Equal pay for women still not a reality

Women's organisations and unions in Switzerland demonstrated for higher pay for women on Tuesday, designated Equal Pay Day by a labour umbrella organisation.

This content was published on March 10, 2009 - 12:09

They said March 10 was not a random date. Added to a full year's salary, it was how long a woman in Switzerland had to work into 2009 until she earned the same amount that her male colleague had by the end of 2008.

Men in Switzerland earn 19 per cent more than women.

The Unia trade union argues that equal pay strengthens women's purchasing power and that it would be an effective measure to boost the economy during a financial crisis.

The centre-left Green Party called for any rebuilding of the financial system to be a chance to raise the pay for women.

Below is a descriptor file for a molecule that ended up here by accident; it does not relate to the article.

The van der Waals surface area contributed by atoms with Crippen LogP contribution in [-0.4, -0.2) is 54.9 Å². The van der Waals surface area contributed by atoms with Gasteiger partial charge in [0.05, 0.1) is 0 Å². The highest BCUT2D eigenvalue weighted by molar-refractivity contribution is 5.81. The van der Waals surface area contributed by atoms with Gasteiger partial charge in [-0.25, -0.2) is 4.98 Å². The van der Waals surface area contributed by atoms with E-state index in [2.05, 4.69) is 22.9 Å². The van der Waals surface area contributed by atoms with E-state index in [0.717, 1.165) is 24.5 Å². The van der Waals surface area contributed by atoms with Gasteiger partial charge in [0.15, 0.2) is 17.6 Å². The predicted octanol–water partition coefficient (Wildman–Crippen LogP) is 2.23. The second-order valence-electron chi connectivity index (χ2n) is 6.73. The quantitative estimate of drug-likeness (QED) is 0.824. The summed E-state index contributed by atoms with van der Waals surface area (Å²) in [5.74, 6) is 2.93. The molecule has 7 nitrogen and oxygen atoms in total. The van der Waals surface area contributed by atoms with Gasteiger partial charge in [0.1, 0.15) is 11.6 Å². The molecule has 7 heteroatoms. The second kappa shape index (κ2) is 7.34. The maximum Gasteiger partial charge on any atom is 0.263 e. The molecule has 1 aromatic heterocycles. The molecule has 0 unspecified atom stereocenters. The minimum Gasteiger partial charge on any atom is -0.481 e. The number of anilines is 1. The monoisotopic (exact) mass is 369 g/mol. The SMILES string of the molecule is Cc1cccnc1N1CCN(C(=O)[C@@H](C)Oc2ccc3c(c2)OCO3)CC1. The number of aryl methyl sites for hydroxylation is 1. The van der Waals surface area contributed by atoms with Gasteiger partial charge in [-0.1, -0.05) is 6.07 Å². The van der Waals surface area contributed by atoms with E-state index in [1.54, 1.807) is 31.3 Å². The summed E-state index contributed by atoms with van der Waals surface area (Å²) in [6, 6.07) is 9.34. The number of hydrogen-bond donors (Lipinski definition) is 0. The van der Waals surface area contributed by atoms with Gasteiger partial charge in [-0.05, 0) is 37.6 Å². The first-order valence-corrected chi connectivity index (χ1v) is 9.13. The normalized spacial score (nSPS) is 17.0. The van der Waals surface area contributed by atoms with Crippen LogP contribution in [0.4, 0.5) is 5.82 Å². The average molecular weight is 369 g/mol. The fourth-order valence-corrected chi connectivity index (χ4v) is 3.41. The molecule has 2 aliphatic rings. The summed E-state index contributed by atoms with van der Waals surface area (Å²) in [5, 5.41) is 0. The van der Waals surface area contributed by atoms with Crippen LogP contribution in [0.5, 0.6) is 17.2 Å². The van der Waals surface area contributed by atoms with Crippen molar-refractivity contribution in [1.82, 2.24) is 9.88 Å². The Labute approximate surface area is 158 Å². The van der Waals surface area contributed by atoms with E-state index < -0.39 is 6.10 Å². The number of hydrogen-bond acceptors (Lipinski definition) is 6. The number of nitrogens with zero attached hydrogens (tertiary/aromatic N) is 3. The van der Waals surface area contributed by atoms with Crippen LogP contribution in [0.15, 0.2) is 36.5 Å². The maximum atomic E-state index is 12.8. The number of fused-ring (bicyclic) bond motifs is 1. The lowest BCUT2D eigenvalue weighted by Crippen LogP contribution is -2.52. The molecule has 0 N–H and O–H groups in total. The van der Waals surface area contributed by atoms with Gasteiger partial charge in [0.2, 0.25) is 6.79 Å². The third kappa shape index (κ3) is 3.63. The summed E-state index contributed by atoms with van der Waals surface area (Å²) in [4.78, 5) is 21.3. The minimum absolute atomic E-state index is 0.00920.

On March 2, a nationwide campaign was launched to promote equal pay and combat gender discrimination at the workplace. As part of the five-year project, the government, employers' organisations and trade unions urged companies to voluntarily review their salary systems.

A law granting men and women the right to equal pay for equal work came into force in 1996 but a survey found that the principle was not put into practice consistently.

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